The domain within your query sequence starts at position 82 and ends at position 253; the E-value for the MAGE domain shown below is 2.2e-57.



PFAM accession number:PF01454
Interpro abstract (IPR002190):

The first mammalian members of the MAGE (melanoma-associated antigen) gene family were originally described as completely silent in normal adult tissues, with the exception of male germ cells and, for some of them, placenta. By contrast, these genes were expressed in various kinds of tumors. However, other members of the family were recently found to be expressed in normal cells, indicating that the family is larger and more disparate than initially expected. MAGE-like genes have also been identified in non-mammalian species, including Drosophila melanogaster (Fruit fly) and Danio rerio (Zebrafish). Although no MAGE homologous sequences have been identified in Caenorhabditis elegans, Saccharomyces cerevisiae (Baker's yeast) or Schizosaccharomyces pombe (Fission yeast), MAGE sequences have been found in several vegetal species, including Arabidopsis thaliana (Mouse-ear cress) [ (PUBMED:11454705) ].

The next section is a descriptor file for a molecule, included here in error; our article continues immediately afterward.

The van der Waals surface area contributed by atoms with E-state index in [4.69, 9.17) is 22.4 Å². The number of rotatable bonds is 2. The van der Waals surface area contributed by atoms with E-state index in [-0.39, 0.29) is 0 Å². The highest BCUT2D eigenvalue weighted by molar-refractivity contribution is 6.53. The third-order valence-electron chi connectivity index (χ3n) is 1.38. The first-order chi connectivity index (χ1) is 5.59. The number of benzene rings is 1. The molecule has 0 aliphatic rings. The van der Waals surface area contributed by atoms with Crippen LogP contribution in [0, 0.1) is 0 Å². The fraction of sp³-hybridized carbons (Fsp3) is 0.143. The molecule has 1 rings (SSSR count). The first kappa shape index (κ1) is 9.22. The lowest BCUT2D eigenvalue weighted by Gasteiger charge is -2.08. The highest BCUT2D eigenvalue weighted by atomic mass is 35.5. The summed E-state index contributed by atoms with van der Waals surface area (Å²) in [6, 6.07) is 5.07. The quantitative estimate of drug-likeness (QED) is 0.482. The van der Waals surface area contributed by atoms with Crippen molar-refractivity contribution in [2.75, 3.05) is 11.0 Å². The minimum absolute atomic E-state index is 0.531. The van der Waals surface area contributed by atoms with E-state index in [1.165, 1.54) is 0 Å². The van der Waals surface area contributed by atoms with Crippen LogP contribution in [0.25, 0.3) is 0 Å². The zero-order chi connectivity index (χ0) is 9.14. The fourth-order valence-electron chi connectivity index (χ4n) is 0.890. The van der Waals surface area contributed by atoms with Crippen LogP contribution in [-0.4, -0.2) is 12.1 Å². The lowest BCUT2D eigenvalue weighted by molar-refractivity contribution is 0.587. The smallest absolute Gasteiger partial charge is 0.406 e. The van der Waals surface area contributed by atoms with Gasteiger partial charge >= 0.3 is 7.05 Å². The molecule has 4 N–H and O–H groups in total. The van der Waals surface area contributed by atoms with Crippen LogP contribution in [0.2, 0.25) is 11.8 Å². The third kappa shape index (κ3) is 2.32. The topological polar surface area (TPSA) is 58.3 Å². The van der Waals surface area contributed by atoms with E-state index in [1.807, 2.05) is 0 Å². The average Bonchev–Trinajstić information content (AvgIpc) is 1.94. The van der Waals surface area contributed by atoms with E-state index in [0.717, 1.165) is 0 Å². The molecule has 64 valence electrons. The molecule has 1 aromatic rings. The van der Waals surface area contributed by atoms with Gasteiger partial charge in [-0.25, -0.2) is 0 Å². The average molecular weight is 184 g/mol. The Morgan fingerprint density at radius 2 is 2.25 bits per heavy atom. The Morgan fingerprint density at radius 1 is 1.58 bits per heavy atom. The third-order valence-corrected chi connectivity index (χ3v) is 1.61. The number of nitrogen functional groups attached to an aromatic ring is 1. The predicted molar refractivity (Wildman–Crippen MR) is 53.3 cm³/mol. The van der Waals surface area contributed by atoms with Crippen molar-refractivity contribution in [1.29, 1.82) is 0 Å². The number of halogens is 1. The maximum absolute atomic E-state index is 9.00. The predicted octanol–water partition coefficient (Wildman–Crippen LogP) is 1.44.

The only region of homology shared by all of the members of the family is a stretch of about 200 amino acids which has been named the MAGE homology domain. The MAGE homology domain is usually located close to the C-terminal, although it can also be found in a more central position in some proteins. The MAGE homology domain is generally present as a single copy but it is duplicated in some proteins. It has been proposed that the MAGE homology domain of MAGE-D proteins might interact with p75 neurotrophin or related receptors [ (PUBMED:11454705) ].

Proteins known to contain a MAGE domain are listed below:

  • Human MAGE-A, -B and -C proteins. MAGE-A, -B and -C genes are silent in all normal tissues with the exception of testis.
  • Human MAGE-D to -L proteins. MAGE-D to -L genes are expressed in normal adult tissues.
  • Mouse Mage-a and -b proteins.
  • Mouse Mage-d, -e, -g, -h, -k and -l.
  • Mammalian Necdin. The human Necdin gene is a candidate for the Prader-Willi syndrome.

This is a PFAM domain. For full annotation and more information, please see the PFAM entry MAGE